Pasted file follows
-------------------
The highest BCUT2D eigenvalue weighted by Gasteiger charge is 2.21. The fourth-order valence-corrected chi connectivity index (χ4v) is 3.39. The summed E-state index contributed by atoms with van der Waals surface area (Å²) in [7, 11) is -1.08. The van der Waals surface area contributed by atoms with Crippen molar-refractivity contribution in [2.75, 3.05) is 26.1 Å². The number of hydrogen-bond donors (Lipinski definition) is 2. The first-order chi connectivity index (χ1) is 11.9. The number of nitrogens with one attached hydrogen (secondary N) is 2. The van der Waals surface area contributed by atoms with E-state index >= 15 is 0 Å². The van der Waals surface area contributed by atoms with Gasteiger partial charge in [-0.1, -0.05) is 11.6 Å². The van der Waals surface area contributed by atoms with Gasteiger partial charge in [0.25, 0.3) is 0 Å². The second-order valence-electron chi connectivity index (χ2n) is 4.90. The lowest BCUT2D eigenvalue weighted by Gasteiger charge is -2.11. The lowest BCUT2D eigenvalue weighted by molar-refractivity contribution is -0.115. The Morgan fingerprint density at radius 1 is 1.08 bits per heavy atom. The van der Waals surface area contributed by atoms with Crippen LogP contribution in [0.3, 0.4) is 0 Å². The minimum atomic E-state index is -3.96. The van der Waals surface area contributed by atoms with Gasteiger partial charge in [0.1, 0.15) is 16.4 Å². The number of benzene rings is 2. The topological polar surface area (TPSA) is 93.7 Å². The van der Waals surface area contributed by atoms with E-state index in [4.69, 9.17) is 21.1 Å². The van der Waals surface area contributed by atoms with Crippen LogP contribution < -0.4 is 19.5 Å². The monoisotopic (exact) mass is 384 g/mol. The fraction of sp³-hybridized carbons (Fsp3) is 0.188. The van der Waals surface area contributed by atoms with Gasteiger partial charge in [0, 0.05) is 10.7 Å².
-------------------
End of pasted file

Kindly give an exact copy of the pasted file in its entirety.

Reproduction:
The highest BCUT2D eigenvalue weighted by Gasteiger charge is 2.21. The fourth-order valence-corrected chi connectivity index (χ4v) is 3.39. The summed E-state index contributed by atoms with van der Waals surface area (Å²) in [7, 11) is -1.08. The van der Waals surface area contributed by atoms with Crippen molar-refractivity contribution in [2.75, 3.05) is 26.1 Å². The number of hydrogen-bond donors (Lipinski definition) is 2. The first-order chi connectivity index (χ1) is 11.9. The number of nitrogens with one attached hydrogen (secondary N) is 2. The van der Waals surface area contributed by atoms with E-state index >= 15 is 0 Å². The van der Waals surface area contributed by atoms with Gasteiger partial charge in [-0.1, -0.05) is 11.6 Å². The van der Waals surface area contributed by atoms with Gasteiger partial charge in [0.25, 0.3) is 0 Å². The second-order valence-electron chi connectivity index (χ2n) is 4.90. The lowest BCUT2D eigenvalue weighted by Gasteiger charge is -2.11. The lowest BCUT2D eigenvalue weighted by molar-refractivity contribution is -0.115. The Morgan fingerprint density at radius 1 is 1.08 bits per heavy atom. The van der Waals surface area contributed by atoms with Crippen LogP contribution in [0.3, 0.4) is 0 Å². The minimum atomic E-state index is -3.96. The van der Waals surface area contributed by atoms with Gasteiger partial charge in [0.1, 0.15) is 16.4 Å². The number of benzene rings is 2. The topological polar surface area (TPSA) is 93.7 Å². The van der Waals surface area contributed by atoms with E-state index in [4.69, 9.17) is 21.1 Å². The van der Waals surface area contributed by atoms with Crippen LogP contribution < -0.4 is 19.5 Å². The monoisotopic (exact) mass is 384 g/mol. The fraction of sp³-hybridized carbons (Fsp3) is 0.188. The van der Waals surface area contributed by atoms with Gasteiger partial charge in [0, 0.05) is 10.7 Å².